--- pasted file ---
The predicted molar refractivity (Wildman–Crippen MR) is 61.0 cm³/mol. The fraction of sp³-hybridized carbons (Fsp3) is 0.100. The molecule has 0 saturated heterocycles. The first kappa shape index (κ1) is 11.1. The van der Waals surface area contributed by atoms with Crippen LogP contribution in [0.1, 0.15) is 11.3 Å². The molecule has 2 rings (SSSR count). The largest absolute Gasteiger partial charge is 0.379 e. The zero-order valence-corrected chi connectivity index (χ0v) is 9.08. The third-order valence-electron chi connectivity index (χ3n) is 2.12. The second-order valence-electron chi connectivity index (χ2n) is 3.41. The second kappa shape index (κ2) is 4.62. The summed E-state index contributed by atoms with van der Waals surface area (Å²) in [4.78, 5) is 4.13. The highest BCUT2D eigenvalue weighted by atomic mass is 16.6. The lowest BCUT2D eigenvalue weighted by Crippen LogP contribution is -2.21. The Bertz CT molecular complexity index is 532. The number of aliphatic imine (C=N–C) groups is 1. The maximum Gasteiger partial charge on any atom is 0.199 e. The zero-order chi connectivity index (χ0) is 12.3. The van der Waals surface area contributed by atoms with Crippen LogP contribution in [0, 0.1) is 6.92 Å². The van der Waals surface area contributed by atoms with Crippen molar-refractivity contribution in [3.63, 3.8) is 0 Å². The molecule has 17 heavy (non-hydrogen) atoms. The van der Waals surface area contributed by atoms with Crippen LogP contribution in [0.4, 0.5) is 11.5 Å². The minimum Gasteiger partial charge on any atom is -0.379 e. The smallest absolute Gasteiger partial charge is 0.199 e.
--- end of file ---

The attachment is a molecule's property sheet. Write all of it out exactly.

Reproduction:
The predicted molar refractivity (Wildman–Crippen MR) is 61.0 cm³/mol. The fraction of sp³-hybridized carbons (Fsp3) is 0.100. The molecule has 0 saturated heterocycles. The first kappa shape index (κ1) is 11.1. The van der Waals surface area contributed by atoms with Crippen LogP contribution in [0.1, 0.15) is 11.3 Å². The molecule has 2 rings (SSSR count). The largest absolute Gasteiger partial charge is 0.379 e. The zero-order valence-corrected chi connectivity index (χ0v) is 9.08. The third-order valence-electron chi connectivity index (χ3n) is 2.12. The second-order valence-electron chi connectivity index (χ2n) is 3.41. The second kappa shape index (κ2) is 4.62. The summed E-state index contributed by atoms with van der Waals surface area (Å²) in [4.78, 5) is 4.13. The highest BCUT2D eigenvalue weighted by atomic mass is 16.6. The lowest BCUT2D eigenvalue weighted by Crippen LogP contribution is -2.21. The Bertz CT molecular complexity index is 532. The number of aliphatic imine (C=N–C) groups is 1. The maximum Gasteiger partial charge on any atom is 0.199 e. The zero-order chi connectivity index (χ0) is 12.3. The van der Waals surface area contributed by atoms with Crippen LogP contribution in [0, 0.1) is 6.92 Å². The van der Waals surface area contributed by atoms with Crippen molar-refractivity contribution in [3.63, 3.8) is 0 Å². The molecule has 17 heavy (non-hydrogen) atoms. The van der Waals surface area contributed by atoms with Crippen LogP contribution in [0.4, 0.5) is 11.5 Å². The minimum Gasteiger partial charge on any atom is -0.379 e. The smallest absolute Gasteiger partial charge is 0.199 e.